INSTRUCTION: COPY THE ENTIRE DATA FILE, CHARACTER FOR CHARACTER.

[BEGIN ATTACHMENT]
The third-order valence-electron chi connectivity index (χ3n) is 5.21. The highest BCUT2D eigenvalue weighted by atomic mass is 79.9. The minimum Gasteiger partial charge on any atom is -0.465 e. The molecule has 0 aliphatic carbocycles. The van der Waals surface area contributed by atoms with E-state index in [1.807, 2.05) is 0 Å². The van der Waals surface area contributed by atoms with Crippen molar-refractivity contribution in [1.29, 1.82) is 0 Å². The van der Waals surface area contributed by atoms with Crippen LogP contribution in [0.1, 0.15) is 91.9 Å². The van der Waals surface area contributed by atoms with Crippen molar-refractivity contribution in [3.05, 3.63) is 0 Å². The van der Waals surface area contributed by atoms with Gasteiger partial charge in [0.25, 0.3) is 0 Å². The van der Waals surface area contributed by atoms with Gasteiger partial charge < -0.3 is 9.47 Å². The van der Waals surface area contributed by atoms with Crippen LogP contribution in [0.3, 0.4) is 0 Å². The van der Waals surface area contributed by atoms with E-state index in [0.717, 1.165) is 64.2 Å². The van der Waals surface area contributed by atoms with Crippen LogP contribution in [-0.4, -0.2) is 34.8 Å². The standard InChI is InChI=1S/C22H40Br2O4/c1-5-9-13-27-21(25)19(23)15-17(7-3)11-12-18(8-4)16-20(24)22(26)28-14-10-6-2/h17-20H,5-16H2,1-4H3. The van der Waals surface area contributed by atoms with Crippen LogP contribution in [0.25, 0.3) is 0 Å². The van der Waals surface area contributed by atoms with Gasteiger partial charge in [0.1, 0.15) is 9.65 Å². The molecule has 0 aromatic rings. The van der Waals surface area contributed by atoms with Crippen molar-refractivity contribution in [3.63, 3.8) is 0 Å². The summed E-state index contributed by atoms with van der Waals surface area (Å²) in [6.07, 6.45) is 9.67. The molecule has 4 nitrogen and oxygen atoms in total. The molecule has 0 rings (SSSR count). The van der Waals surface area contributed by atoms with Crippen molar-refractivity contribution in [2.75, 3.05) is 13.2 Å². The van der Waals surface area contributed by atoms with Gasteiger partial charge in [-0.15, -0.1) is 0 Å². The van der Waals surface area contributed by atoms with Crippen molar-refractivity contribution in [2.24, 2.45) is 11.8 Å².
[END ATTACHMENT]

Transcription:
The third-order valence-electron chi connectivity index (χ3n) is 5.21. The highest BCUT2D eigenvalue weighted by atomic mass is 79.9. The minimum Gasteiger partial charge on any atom is -0.465 e. The molecule has 0 aliphatic carbocycles. The van der Waals surface area contributed by atoms with E-state index in [1.807, 2.05) is 0 Å². The van der Waals surface area contributed by atoms with Crippen molar-refractivity contribution in [1.29, 1.82) is 0 Å². The van der Waals surface area contributed by atoms with Crippen LogP contribution in [0.1, 0.15) is 91.9 Å². The van der Waals surface area contributed by atoms with Crippen molar-refractivity contribution in [3.05, 3.63) is 0 Å². The van der Waals surface area contributed by atoms with Gasteiger partial charge in [0.25, 0.3) is 0 Å². The van der Waals surface area contributed by atoms with Gasteiger partial charge < -0.3 is 9.47 Å². The van der Waals surface area contributed by atoms with Crippen LogP contribution in [0.3, 0.4) is 0 Å². The van der Waals surface area contributed by atoms with E-state index in [0.717, 1.165) is 64.2 Å². The van der Waals surface area contributed by atoms with Crippen LogP contribution in [-0.4, -0.2) is 34.8 Å². The standard InChI is InChI=1S/C22H40Br2O4/c1-5-9-13-27-21(25)19(23)15-17(7-3)11-12-18(8-4)16-20(24)22(26)28-14-10-6-2/h17-20H,5-16H2,1-4H3. The van der Waals surface area contributed by atoms with Crippen LogP contribution in [0.25, 0.3) is 0 Å². The van der Waals surface area contributed by atoms with Gasteiger partial charge in [0.1, 0.15) is 9.65 Å². The molecule has 0 aromatic rings. The van der Waals surface area contributed by atoms with Crippen molar-refractivity contribution in [3.63, 3.8) is 0 Å². The summed E-state index contributed by atoms with van der Waals surface area (Å²) in [6.07, 6.45) is 9.67. The molecule has 4 nitrogen and oxygen atoms in total. The molecule has 0 rings (SSSR count). The van der Waals surface area contributed by atoms with Crippen molar-refractivity contribution in [2.75, 3.05) is 13.2 Å². The van der Waals surface area contributed by atoms with Gasteiger partial charge in [-0.15, -0.1) is 0 Å². The van der Waals surface area contributed by atoms with Crippen molar-refractivity contribution in [2.24, 2.45) is 11.8 Å².